* US seeks vote reforms as part of government funding
* Treasury asks to shift $65 bln in U.S. funding within IMF
* House Republicans reject plan but Senate still considering
By David Lawder and Lesley Wroughton
WASHINGTON, March 5 The Obama administration has
asked Congress for authority to implement historic voting
reforms in the International Monetary Fund that boost the
influence of emerging economies like China in the global
financial institution, sources said on Tuesday.
But the plan faces an uphill battle for passage in a tense
U.S. budget environment marked by the launch of $85 billion in
automatic spending cuts on Friday that hit both the U.S.
military and domestic programs hard.
The Treasury Department submitted the request as a provision
to be inserted into pending legislation to keep the U.S.
government funded through Sept. 30 this year, congressional
aides said. The Treasury sought authority to shift $65 billion
in U.S. funding from an IMF crisis fund into U.S. quotas, which
determine voting power in the Fund.
The United States is the IMF's largest member country and
has veto power over decisions. The vote reforms were approved by
the IMF in 2010, making China the third-largest voting member in
the Fund and revamping the IMF's board to reduce Western
The U.S. request would not require any new funds to be
appropriated by Congress because it simply shifts money from one
IMF account within the U.S. budget to another, a Senate
Democratic aide said.
The Republican-controlled House of Representatives has
already rejected the request to include it in legislation
scheduled for a vote on Tuesday that would avoid a March 27
government shutdown. A House Republican aide said House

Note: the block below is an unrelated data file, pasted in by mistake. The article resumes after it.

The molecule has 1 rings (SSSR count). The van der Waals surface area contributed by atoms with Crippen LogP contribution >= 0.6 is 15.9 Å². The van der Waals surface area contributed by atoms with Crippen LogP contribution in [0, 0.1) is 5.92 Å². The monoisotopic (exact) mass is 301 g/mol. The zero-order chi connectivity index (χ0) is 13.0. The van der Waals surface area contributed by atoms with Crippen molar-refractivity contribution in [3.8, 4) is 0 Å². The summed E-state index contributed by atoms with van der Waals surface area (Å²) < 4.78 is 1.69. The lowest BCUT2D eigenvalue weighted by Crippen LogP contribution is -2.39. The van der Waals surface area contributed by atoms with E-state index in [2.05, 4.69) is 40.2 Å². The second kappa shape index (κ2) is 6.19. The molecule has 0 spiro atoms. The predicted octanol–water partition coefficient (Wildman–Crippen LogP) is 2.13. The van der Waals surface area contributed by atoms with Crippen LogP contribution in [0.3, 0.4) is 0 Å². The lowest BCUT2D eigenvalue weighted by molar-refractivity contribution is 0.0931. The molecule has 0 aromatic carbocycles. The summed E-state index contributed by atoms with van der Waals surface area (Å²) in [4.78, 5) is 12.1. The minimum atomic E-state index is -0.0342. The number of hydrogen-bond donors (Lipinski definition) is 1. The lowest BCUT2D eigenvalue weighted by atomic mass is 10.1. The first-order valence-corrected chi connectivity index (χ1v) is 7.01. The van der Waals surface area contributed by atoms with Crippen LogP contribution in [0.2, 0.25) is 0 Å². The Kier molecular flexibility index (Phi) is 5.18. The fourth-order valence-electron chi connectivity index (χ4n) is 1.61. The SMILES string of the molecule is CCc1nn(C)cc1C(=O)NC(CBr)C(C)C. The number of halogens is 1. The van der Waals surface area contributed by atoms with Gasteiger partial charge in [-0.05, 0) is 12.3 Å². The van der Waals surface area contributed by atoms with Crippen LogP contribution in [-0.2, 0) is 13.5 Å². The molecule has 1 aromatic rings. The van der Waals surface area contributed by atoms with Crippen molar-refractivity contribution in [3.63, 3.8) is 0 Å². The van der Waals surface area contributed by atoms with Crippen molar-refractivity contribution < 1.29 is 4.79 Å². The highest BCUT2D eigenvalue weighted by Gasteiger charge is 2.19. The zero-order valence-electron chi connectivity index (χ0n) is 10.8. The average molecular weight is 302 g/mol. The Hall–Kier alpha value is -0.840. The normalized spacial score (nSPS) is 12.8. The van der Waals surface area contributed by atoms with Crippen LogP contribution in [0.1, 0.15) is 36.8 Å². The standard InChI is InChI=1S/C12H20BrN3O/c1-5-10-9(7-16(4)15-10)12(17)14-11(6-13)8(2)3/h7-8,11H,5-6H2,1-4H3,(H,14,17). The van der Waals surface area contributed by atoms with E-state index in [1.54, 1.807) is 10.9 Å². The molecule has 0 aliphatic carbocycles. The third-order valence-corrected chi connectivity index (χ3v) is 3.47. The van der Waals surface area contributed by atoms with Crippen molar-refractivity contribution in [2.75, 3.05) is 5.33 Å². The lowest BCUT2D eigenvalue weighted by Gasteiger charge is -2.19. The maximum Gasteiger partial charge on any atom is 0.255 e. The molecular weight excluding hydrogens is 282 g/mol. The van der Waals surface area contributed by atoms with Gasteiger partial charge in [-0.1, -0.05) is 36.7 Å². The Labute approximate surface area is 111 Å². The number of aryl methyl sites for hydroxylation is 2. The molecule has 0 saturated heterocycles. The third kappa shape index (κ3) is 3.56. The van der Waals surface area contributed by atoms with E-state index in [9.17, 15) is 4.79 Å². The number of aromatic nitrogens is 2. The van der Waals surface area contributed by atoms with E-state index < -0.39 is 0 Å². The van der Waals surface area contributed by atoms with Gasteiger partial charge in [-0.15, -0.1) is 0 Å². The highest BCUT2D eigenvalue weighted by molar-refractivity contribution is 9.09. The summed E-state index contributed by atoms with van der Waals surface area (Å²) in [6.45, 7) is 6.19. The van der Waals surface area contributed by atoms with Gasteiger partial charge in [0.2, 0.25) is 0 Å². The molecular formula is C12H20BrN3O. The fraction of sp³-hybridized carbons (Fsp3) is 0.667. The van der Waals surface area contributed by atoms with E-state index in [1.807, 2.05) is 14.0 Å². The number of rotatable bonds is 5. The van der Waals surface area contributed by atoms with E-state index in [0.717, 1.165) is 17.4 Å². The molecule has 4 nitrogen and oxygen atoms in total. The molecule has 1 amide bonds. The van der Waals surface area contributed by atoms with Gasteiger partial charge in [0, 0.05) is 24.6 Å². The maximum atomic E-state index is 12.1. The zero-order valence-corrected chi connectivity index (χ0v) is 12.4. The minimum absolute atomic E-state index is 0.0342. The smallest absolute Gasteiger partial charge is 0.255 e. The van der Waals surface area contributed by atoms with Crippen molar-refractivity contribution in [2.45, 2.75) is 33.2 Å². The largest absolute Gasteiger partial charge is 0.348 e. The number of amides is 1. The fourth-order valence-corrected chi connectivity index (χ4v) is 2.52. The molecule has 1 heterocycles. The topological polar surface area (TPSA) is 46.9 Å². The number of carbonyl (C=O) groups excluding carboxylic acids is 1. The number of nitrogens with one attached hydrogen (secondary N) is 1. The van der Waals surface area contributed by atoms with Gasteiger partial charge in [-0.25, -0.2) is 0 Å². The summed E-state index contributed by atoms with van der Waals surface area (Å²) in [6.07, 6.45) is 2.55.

Appropriations Committee Hal Rogers chose to limit such
so-called "anomalies" for targeted adjustments to the funding
No decision has been made yet by Democrats, who control the
Senate, on whether to include the IMF request in the Senate
version of the funding bill, expected to be introduced later
this month. Approval by the Senate would give it a good chance
to be included into the final bill after the two chambers work
CONCERNS ABOUT U.S. INFLUENCE
A Treasury spokeswoman declined to comment directly on the
request, but said: "The United States is committed to
implementing the 2010 quota and governance reform. We are
actively working with Congress to get quota legislation
completed as soon as possible."
Congressional aides said the Treasury is concerned that
further delays by Congress in approving the IMF vote reforms
could damage U.S. credibility and influence in the global
institution, according to aides said. The reforms were already
delayed by the administration's reluctance last year to ask
Congress for funding approval ahead of the U.S. presidential
election in November.
"There is support for this because it fulfills a commitment
by the United States and is in the interests of the United
States," one Senate Democratic aide said. "But because the IMF
is inherently viewed by some in Congress as controversial, the
outcome is difficult to predict."
Should the request be rejected, the $65 billion would remain
locked in the IMF crisis fund, known as the New Arrangements to
Borrow, until the end of the fiscal year. But the administration
could renew its request as part of the fiscal 2014 budget
process, which is just now getting underway.
In a letter sent to congressional leaders on Tuesday, some
19 former U.S cabinet officials, legislators and executives
declared their support for the quota funding request and urged
Congress to "maintain current overall U.S. leadership in the
The letter from the Bretton Woods Committee to House Speaker
John Boehner and Senate Majority Leader Harry Reid highlighted
the critical role the IMF plays in advancing U.S. interests
around the world and influencing international economic policy.